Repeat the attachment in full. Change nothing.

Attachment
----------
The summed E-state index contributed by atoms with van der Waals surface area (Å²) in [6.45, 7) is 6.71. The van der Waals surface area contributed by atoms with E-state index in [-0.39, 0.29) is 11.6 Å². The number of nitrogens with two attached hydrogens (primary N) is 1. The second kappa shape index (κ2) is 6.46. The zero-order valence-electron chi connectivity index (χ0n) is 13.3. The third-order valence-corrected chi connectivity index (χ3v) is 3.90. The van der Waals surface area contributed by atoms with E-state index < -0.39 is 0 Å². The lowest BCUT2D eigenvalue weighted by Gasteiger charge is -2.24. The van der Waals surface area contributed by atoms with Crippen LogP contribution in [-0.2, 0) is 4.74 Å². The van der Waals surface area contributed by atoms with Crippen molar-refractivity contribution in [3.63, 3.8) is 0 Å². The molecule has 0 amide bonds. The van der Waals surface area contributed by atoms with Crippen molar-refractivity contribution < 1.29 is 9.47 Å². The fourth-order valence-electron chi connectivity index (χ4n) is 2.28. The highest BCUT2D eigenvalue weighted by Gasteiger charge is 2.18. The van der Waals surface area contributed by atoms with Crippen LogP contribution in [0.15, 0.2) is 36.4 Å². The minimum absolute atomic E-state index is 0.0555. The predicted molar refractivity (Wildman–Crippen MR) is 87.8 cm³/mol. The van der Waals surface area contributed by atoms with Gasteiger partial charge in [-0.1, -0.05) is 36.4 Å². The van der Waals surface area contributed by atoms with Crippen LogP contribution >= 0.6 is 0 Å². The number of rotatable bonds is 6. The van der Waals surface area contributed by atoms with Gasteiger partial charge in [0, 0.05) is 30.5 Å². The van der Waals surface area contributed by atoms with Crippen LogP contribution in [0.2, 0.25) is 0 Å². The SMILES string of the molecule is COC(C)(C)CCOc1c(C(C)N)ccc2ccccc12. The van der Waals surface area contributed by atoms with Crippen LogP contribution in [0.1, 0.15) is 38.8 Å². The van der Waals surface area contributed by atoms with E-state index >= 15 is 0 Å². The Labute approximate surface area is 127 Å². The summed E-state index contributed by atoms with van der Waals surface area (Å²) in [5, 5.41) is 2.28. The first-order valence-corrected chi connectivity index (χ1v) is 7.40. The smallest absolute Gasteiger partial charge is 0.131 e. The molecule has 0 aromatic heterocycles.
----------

The summed E-state index contributed by atoms with van der Waals surface area (Å²) in [6.45, 7) is 6.71. The van der Waals surface area contributed by atoms with E-state index in [-0.39, 0.29) is 11.6 Å². The number of nitrogens with two attached hydrogens (primary N) is 1. The second kappa shape index (κ2) is 6.46. The zero-order valence-electron chi connectivity index (χ0n) is 13.3. The third-order valence-corrected chi connectivity index (χ3v) is 3.90. The van der Waals surface area contributed by atoms with E-state index < -0.39 is 0 Å². The lowest BCUT2D eigenvalue weighted by Gasteiger charge is -2.24. The van der Waals surface area contributed by atoms with Crippen LogP contribution in [-0.2, 0) is 4.74 Å². The van der Waals surface area contributed by atoms with Crippen molar-refractivity contribution in [3.63, 3.8) is 0 Å². The molecule has 0 amide bonds. The van der Waals surface area contributed by atoms with Crippen molar-refractivity contribution < 1.29 is 9.47 Å². The fourth-order valence-electron chi connectivity index (χ4n) is 2.28. The highest BCUT2D eigenvalue weighted by Gasteiger charge is 2.18. The van der Waals surface area contributed by atoms with Crippen LogP contribution in [0.15, 0.2) is 36.4 Å². The minimum absolute atomic E-state index is 0.0555. The predicted molar refractivity (Wildman–Crippen MR) is 87.8 cm³/mol. The van der Waals surface area contributed by atoms with Gasteiger partial charge in [-0.1, -0.05) is 36.4 Å². The van der Waals surface area contributed by atoms with Crippen LogP contribution >= 0.6 is 0 Å². The number of rotatable bonds is 6. The van der Waals surface area contributed by atoms with Gasteiger partial charge in [0, 0.05) is 30.5 Å². The van der Waals surface area contributed by atoms with Crippen LogP contribution in [0.2, 0.25) is 0 Å². The SMILES string of the molecule is COC(C)(C)CCOc1c(C(C)N)ccc2ccccc12. The van der Waals surface area contributed by atoms with Crippen LogP contribution in [0.1, 0.15) is 38.8 Å². The van der Waals surface area contributed by atoms with E-state index >= 15 is 0 Å². The Labute approximate surface area is 127 Å². The summed E-state index contributed by atoms with van der Waals surface area (Å²) in [5, 5.41) is 2.28. The first-order valence-corrected chi connectivity index (χ1v) is 7.40. The smallest absolute Gasteiger partial charge is 0.131 e. The molecule has 0 aromatic heterocycles.